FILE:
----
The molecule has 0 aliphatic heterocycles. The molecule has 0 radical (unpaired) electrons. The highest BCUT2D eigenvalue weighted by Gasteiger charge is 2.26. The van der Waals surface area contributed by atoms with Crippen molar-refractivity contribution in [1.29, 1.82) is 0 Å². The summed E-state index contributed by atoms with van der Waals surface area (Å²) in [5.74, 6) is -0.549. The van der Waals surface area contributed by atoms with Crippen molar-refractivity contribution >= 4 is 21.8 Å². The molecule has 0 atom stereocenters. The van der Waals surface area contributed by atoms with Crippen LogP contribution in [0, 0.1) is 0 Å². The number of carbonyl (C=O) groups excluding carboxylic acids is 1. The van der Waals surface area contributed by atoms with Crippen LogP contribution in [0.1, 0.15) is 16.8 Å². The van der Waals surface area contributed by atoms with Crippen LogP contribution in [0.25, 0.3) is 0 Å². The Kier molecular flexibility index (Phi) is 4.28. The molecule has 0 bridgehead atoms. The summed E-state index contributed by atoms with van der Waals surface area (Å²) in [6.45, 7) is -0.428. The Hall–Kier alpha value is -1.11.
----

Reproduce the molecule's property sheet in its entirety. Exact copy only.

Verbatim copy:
The molecule has 0 aliphatic heterocycles. The molecule has 0 radical (unpaired) electrons. The highest BCUT2D eigenvalue weighted by Gasteiger charge is 2.26. The van der Waals surface area contributed by atoms with Crippen molar-refractivity contribution in [1.29, 1.82) is 0 Å². The summed E-state index contributed by atoms with van der Waals surface area (Å²) in [5.74, 6) is -0.549. The van der Waals surface area contributed by atoms with Crippen molar-refractivity contribution >= 4 is 21.8 Å². The molecule has 0 atom stereocenters. The van der Waals surface area contributed by atoms with Crippen LogP contribution in [0, 0.1) is 0 Å². The number of carbonyl (C=O) groups excluding carboxylic acids is 1. The van der Waals surface area contributed by atoms with Crippen LogP contribution in [0.1, 0.15) is 16.8 Å². The van der Waals surface area contributed by atoms with Crippen LogP contribution in [0.25, 0.3) is 0 Å². The Kier molecular flexibility index (Phi) is 4.28. The molecule has 0 bridgehead atoms. The summed E-state index contributed by atoms with van der Waals surface area (Å²) in [6.45, 7) is -0.428. The Hall–Kier alpha value is -1.11.